16. Single Accountability System (cont.) • AYP is based on assessment results and participation plus secondary indicators • Attendance for elementary and middle schools • Graduation rate (starting in 2004- 2005) for high schools • Student participation in state assessments must meet 95%. • The goal is that all students will be proficient by 2014.

  17. State Assessments: Percent of Proficiency

  18. State Assessments • Students are currently tested in grades 3, 4, 8, and 11 in language arts literacy (LAL) and mathematics using the state assessments. • Other grades will be phased in. By the 2005-2006 school year, LAL and mathematics tests will be administered in every year in grades 3 through 8 and once during grade span 10-12. • Science will be tested in all the above grades by the 2007-2008 school year.

  19. State Assessments (cont.) • An Alternative Proficiency Assessment (APA) will be administered to eligible students with disabilities. • LEP students must be tested.

  20. AYP Calculations Subgroups • Adequate Yearly Progress (AYP) is calculated for total district, total for each school, and the following student subgroups for each content area (LAL/math/science): • Racial/ethnic groups, including White, African-American, Hispanic, Asian/Pacific Islander, and Native American • Students with Disabilities • Economically Disadvantaged • Limited English proficient (LEP)

  21. Purpose of Disaggregating Data • Accountability • Closing the Achievement Gap

  22. Sample School ResultsSchool A Elementary School AYP Targets for2002-2003 School Year NJ ASK LAL 68% Math 53% __________________ New Jersey Professional Education Port

  23. Sample School AYP Profile

  24. What Happens if AYP Is Not Met? • Year 1 − Early Warning: School did not meet AYP in at least one content area for total student population or one or more subgroups. • Year 2 − Choice: School did not meet AYP in the same content area for two consecutive years. School identified as in need of improvement and must offer intradistrict choice and prepare School Improvement Plan. • Year 3 − SES: School did not meet AYP again; it must continue to offer choice and also offer supplemental educational services (SES).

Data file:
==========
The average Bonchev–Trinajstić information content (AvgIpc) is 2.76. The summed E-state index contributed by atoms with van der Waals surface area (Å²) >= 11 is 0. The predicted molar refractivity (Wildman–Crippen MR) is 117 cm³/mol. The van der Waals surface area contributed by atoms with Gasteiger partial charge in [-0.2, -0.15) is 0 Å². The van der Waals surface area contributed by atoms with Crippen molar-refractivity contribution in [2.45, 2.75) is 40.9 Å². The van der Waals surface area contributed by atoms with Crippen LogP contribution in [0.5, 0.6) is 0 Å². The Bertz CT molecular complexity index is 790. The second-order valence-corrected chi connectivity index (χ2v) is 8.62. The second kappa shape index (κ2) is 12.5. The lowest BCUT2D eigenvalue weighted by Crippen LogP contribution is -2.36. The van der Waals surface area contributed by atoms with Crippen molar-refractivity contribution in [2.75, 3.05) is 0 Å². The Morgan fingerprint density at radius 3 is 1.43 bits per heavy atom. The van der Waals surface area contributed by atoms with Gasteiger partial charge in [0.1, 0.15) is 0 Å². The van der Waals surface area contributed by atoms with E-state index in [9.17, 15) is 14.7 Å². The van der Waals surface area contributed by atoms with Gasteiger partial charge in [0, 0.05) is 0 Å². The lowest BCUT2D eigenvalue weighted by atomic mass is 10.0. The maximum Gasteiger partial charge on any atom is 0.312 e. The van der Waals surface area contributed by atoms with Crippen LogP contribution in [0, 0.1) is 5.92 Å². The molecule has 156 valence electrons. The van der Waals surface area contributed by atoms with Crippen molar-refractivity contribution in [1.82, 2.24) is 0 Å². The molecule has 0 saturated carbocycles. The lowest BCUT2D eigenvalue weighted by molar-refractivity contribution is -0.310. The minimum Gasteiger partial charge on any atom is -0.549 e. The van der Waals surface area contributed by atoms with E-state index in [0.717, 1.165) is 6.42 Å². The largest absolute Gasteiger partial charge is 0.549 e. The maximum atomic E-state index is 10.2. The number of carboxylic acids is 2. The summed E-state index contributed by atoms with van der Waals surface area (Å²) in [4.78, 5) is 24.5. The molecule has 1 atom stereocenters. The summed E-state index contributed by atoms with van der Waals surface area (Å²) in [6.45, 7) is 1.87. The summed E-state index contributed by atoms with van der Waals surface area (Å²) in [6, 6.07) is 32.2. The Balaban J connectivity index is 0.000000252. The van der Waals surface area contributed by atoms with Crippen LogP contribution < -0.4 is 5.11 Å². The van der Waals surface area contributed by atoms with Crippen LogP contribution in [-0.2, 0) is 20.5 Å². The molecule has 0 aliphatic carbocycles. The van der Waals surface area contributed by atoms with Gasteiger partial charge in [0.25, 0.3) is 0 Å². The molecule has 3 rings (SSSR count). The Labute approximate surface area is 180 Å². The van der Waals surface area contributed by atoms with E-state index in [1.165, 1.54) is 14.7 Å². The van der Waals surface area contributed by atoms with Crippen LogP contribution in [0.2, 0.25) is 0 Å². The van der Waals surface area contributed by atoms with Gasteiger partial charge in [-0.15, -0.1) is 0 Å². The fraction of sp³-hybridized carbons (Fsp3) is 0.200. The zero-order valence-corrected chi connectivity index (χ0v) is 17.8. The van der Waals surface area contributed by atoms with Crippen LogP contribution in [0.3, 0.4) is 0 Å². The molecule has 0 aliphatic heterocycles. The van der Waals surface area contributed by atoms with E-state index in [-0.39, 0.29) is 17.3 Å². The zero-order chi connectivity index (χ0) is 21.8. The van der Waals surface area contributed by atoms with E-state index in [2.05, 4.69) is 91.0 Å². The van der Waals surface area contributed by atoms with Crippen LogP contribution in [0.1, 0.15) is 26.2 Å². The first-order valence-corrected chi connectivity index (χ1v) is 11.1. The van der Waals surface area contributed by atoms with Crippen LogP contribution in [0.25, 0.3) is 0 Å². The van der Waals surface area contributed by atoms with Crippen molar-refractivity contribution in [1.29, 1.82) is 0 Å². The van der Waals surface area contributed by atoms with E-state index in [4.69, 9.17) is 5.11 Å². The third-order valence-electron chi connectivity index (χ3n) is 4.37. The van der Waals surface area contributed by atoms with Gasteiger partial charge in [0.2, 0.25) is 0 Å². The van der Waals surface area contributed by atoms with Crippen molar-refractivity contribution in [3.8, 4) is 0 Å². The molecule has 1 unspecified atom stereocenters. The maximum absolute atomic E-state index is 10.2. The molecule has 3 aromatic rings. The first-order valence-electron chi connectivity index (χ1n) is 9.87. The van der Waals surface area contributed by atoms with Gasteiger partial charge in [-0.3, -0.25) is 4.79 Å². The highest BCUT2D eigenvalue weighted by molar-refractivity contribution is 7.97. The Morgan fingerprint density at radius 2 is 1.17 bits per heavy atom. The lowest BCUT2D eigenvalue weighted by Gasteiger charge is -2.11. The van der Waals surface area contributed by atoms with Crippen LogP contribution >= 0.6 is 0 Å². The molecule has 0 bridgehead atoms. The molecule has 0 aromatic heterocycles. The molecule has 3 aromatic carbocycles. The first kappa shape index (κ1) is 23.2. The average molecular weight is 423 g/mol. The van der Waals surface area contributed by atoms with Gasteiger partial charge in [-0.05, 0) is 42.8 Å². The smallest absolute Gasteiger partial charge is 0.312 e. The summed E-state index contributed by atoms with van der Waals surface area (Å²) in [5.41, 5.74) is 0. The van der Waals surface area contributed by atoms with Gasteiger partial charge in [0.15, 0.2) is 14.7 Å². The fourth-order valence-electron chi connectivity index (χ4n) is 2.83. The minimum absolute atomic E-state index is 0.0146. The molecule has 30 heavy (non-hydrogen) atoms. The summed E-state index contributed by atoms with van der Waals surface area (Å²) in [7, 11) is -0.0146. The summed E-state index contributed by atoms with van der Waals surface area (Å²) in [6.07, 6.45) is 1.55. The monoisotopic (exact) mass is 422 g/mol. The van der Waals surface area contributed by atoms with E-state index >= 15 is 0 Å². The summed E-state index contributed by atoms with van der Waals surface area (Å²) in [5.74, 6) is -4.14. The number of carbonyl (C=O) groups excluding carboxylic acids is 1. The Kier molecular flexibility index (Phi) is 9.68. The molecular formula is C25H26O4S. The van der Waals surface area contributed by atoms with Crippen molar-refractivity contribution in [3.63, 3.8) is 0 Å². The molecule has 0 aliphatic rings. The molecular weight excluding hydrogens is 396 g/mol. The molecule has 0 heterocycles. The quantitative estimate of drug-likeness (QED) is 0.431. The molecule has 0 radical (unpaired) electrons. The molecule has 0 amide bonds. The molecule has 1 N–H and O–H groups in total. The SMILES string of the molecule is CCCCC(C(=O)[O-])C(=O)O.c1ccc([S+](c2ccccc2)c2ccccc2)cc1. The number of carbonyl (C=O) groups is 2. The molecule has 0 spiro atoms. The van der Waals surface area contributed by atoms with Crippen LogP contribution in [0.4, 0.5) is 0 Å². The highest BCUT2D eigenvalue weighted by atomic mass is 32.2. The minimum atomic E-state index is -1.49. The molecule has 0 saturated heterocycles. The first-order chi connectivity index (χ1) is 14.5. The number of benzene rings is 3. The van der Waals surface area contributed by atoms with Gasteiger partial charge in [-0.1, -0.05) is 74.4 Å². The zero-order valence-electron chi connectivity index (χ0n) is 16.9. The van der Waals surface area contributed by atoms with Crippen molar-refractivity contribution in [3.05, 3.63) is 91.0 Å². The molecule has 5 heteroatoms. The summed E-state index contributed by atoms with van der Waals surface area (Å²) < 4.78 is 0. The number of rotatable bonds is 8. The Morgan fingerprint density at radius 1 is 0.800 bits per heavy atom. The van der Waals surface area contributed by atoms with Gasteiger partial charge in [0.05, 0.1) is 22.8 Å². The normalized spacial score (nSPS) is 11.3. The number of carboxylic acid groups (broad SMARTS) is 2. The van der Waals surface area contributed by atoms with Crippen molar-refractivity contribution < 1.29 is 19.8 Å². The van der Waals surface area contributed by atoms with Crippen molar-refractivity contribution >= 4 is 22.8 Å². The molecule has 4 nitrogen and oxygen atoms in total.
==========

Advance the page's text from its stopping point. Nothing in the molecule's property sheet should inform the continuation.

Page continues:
25. What Happens if AYP Is Not Met? (cont.) • Year 4 − Corrective Action: School did not meet AYP again; it must continue to offer choice and SES and also prepare a Corrective Action Plan. • Year 5− Planning for Restructuring: School did not meet AYP again; it must improve academic performance or go into restructure status. • Year 6 − Restructuring: School did not meet AYP again; it is identified for restructuring, which could result in state takeover.

  26. Title I Teacher Training Module Data-Driven Analysis/Assessment

  27. Data-Driven Decision-Making • NCLB requires schools to make critical decisions regarding instructional and academic services based on data analysis. • Collectively and interactively, data informs schools of the impact of current programs and processes on their students so that decision-making can occur.

  28. Four Types of Data to Be Gathered There are four types of data that should be gathered: • Demographic Data • Perceptual Data • Student Learning Data • School Process Data Resource: vbernhardt@csuchico.edu

  29. State School Report Card • Information on aggregate student achievement at each proficiency level • Disaggregated information by ethnicity, gender, disability status, migrant status, English proficiency, and economically disadvantaged • Shows a comparison between the actual achievement of each group and the state’s annual measurable objectives

  30. State School Report Card (cont.) • The percentage of students not tested • The most recent 2-year trend in student achievement • Aggregate information on indicators used to determine AYP • Attendance rates for elementary and middle schools • Graduation rates for secondary school students